I was carbing in the bottle naturally, then tapping with CO2. Teflon tape helps a lot in terms of retaining carbonation, but eventually they will still lose Co2 if you take your time drinking.

I think the approach is to treat them like cask ales for small batches. Carbonate naturally, tap when you're ready to drink and finish it in a few days. If you take that aproach, it's a great system for experimental drafts. I don't think they make a good alternative to a traditional draft system.

Now I'm off the stove and on a real 10 gallon setup, so the tap-a-drafts get almost no use anymore. Eventually when my yeast bank is ready to go, I plan to go back to making a lot more 2.5 gallon batches for testing.

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Old 03-08-2013, 07:43 PM   #5
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Thanks everyone for your opinions.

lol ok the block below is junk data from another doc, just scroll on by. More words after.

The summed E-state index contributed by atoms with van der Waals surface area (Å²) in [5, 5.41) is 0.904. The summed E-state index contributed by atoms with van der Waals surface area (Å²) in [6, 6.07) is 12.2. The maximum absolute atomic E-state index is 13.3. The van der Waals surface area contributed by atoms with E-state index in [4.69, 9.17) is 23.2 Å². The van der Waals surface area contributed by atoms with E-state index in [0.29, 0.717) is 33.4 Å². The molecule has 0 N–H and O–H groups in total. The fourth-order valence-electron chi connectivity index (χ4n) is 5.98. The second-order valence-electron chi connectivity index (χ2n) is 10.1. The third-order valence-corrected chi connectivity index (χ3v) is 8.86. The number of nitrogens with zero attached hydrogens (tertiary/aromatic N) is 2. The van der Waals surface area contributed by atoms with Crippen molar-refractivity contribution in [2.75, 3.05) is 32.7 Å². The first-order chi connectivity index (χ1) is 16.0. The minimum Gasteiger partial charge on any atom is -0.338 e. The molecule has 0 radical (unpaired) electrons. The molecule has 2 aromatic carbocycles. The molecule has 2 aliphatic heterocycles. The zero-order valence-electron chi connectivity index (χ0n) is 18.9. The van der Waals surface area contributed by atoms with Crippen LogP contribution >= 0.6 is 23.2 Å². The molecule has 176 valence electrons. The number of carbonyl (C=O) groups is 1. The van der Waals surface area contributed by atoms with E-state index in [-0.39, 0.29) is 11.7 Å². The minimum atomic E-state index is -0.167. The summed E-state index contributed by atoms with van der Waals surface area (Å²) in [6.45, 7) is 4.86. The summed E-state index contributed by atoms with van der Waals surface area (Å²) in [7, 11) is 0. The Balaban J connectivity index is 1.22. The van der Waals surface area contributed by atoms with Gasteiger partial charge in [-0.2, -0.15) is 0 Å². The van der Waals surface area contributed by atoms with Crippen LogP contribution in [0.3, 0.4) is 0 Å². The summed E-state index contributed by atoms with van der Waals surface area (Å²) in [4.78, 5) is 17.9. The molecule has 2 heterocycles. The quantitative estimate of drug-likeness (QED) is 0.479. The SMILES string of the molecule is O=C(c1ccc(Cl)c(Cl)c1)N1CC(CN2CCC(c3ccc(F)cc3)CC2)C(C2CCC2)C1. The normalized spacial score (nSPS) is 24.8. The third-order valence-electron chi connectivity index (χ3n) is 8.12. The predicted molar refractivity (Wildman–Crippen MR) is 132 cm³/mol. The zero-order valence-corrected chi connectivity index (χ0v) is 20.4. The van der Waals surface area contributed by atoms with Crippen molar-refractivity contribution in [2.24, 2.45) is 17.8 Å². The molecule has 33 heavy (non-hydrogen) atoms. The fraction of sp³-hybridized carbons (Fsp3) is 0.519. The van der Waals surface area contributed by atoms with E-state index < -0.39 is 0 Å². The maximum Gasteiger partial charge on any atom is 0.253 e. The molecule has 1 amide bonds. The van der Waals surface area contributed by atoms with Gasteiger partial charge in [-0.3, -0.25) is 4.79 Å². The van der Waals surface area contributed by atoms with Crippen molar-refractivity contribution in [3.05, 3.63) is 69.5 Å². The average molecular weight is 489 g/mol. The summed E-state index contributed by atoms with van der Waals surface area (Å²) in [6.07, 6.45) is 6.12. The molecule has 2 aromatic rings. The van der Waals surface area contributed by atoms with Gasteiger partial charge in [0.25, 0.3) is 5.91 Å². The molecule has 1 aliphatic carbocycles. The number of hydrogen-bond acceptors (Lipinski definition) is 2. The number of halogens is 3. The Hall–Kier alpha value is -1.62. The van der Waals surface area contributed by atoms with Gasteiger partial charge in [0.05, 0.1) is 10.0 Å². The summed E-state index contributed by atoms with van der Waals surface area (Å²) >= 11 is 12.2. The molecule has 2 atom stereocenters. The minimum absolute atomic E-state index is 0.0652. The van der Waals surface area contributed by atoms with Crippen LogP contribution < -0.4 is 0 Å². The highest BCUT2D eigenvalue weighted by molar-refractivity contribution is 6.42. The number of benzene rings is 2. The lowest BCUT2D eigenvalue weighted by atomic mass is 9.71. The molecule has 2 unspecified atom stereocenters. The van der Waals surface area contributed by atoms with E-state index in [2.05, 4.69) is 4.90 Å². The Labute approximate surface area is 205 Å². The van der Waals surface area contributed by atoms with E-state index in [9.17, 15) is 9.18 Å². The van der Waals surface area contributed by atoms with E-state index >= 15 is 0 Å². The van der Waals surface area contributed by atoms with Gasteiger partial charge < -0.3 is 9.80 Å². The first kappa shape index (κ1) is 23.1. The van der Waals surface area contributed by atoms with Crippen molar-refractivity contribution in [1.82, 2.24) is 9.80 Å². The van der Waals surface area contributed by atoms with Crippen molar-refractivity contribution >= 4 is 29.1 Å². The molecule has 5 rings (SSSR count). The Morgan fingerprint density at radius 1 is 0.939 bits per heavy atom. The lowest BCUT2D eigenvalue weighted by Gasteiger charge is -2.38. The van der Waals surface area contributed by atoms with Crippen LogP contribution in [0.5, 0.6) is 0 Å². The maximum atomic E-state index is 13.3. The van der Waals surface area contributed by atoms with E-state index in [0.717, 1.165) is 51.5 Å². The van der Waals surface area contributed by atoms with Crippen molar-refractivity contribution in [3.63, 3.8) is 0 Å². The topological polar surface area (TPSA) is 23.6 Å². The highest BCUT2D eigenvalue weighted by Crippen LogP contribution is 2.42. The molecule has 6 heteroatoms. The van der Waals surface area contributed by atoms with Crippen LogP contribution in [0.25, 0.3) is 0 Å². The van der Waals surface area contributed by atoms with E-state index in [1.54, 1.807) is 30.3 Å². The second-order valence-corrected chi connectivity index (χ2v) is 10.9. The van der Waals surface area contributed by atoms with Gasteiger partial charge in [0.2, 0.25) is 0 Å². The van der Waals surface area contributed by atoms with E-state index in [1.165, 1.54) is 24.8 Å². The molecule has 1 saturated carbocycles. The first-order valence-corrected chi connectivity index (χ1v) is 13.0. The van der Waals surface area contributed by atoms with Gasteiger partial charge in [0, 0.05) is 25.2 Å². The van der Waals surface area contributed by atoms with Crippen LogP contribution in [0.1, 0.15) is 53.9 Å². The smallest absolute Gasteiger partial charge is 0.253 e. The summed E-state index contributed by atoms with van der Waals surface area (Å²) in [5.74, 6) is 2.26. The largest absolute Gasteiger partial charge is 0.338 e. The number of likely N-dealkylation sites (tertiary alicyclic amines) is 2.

What I got from this is that I should carb naturally, C02 tap when ready to drink. It can't maintain carbonation for very long, but if you drink it fast it'll be fine.
I intend to use these for small catering events, and would rather deal with plastic cups than a ton of glass. And as Barnesie said, you'd be able to serve a wide variety of brews to people who demand variety.
I'm probably going to scoop this up sometime soon and see how it works out.

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Old 03-09-2013, 01:31 PM   #6
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Sidestepping any legal questions about homebrew and catering, the Tap-a-drafts aren't very durable. They' almost 1000% plastic, so if you're going to be moving things around a lot, pouring a lot, etc. then you're going to be much better off with a real stainless keg. Kegs are far more durable, serve faster, keep temperatures much better.

I think the tap a draft bottles are only rated for a certain number of uses anyway.

Also, just in personal experience a very modest party can kill 10 gallons pretty quickly, which would be a pain with tap a drafts.

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Old 03-09-2013, 07:31 PM   #7